The Plate-Spinning Act of Being a Transgender Parent

A little more than week has passed since Bruce Jenner’s “coming out” interview with Diane Sawyer, which was seen by nearly 17 million viewers. To many of us in the transgender and gender non-conforming community, the interview has come to be viewed as a watershed event of sorts, primarily because it has prompted a conversation about transgender people in all corners of the country. People who may not have previously been interested in transgender issues are now discussing them, whether around the water cooler in the office (do they actually still make water coolers?) or as a part of dinner time conversations at home. I’m making the assumption here that families still do, on occasion, actually share dinner together. Regardless of where they are happening, the fact remains, that they are happening — in greater numbers, perhaps, than ever before. Venues aside, it’s clear that these conversations are contributing to the national narrative and shedding further light on the larger issues of workplace discrimination, homelessness and suicide that continue to plague large segments of the …

Role Reversal: When My Mom Went Back to School

Four days prior to Christmas, I was the idiot running around Target with a cart full of decorations to put up around my home because apparently I need to invest in a calendar to tell me that a major holiday is fast approaching and perhaps I should think about, you know, participating in some way. Here is photographic evidence of my 10 p.m. Friday night shenanigans. Unfortunately there is no selfie of my look of panic as I decided how many strings of lights I needed for a yet-to-be-purchased tree. This past holiday season was the first in which I had to take the lead. There was no mother around to purchase a tree and make sure the cat didn’t try to use it as a jungle gym. She wasn’t there to put out the photos my younger brother and I had taken with Santa or to tell me which ornaments should go where. I don’t know about your mother, but my mother always just made the spirit of Christmas and all that encompasses it …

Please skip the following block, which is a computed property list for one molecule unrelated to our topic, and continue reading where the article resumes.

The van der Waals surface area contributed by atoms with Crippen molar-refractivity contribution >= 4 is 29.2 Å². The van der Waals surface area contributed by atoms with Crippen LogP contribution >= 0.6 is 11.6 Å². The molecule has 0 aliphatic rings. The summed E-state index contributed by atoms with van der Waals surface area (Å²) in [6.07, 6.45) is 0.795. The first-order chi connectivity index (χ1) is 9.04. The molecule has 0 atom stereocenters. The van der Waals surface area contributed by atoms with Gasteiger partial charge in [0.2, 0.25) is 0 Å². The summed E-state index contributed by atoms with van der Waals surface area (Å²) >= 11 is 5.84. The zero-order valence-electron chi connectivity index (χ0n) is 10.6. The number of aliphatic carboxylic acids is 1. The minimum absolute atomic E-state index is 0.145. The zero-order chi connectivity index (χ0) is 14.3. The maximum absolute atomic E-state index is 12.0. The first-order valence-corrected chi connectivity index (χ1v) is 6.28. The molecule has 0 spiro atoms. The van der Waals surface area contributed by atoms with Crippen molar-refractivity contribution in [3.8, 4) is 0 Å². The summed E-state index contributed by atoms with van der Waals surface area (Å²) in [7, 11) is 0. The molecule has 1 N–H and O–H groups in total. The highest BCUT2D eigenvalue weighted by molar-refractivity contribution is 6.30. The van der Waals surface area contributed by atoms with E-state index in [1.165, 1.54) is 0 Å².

I Learned To Be a Feminist From My Single Mom

She just stood there, not moving, staring at a closed door. I was standing behind her, having come to the same complete stop as she did. I was confused as to why she wasn’t moving anymore. I was seven. Then it dawned on me: she was waiting for me to open that door for her. She didn’t tell me as such; she showed me. That was my mom. The household I grew up in placed a high premium on manners. There was a way things worked, and it was not to be fucked with. That last sentence, for example, would not have flown in my house. My sister and I were taught all about elbows and tables and sir and ma’am and eye contact and, of course, door holding. Though we resided below the Mason Dixon line, barely (Bethesda, Maryland), this all had nothing to do with Southern concepts of proper behavior. In fact, it had more to do with feminism. I am a feminist. I have been one my whole life, though I didn’t …

Mommy and Mookie: Living Up to Our Nicknames

  I reluctantly befriended my mother on Facebook last month. It was a move I’d resisted for obvious reasons. I regularly fire f-bombs and reveal snippets from weekly sessions with my psychiatrist. Plus, I have a weird phobia that one of these days someone with whom I’ve had sex will tag me in a post about my vagina. And it won’t be euphemistic. In fact, it’ll be horrifyingly accurate. It might even be a selfie that I sent him while we were sexting. I trust that my partners have more discretion than that. But you never know. And when it comes to the fear of social-media humiliation, your mind spirals into worst-case-scenario thinking. And, I mean, we’re all capable of being crazy muthaf*ckas on Facebook. Until a month ago, I’d taken a hiatus from Facebook for nearly two years.  But when I became active again, my mom’s name popped up in my “people you may know” queue. So I sent her a friend request. I should tell you: My mom had sent me a friend …